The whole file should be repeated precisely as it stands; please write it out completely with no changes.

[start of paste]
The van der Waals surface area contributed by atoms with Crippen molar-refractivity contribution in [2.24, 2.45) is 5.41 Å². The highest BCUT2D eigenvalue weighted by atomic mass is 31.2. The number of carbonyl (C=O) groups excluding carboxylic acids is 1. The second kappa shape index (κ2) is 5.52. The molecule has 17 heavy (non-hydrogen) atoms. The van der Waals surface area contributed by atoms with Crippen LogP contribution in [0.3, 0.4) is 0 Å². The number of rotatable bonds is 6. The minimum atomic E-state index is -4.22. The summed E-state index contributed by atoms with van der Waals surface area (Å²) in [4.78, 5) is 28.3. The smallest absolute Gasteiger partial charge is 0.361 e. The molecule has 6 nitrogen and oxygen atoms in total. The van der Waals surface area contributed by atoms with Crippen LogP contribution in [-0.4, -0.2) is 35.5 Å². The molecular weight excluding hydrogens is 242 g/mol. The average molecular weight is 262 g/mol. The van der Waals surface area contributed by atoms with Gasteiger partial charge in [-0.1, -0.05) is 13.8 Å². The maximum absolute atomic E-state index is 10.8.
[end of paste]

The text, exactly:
The van der Waals surface area contributed by atoms with Crippen molar-refractivity contribution in [2.24, 2.45) is 5.41 Å². The highest BCUT2D eigenvalue weighted by atomic mass is 31.2. The number of carbonyl (C=O) groups excluding carboxylic acids is 1. The second kappa shape index (κ2) is 5.52. The molecule has 17 heavy (non-hydrogen) atoms. The van der Waals surface area contributed by atoms with Crippen LogP contribution in [0.3, 0.4) is 0 Å². The number of rotatable bonds is 6. The minimum atomic E-state index is -4.22. The summed E-state index contributed by atoms with van der Waals surface area (Å²) in [4.78, 5) is 28.3. The smallest absolute Gasteiger partial charge is 0.361 e. The molecule has 6 nitrogen and oxygen atoms in total. The van der Waals surface area contributed by atoms with Crippen LogP contribution in [-0.4, -0.2) is 35.5 Å². The molecular weight excluding hydrogens is 242 g/mol. The average molecular weight is 262 g/mol. The van der Waals surface area contributed by atoms with Gasteiger partial charge in [-0.1, -0.05) is 13.8 Å². The maximum absolute atomic E-state index is 10.8.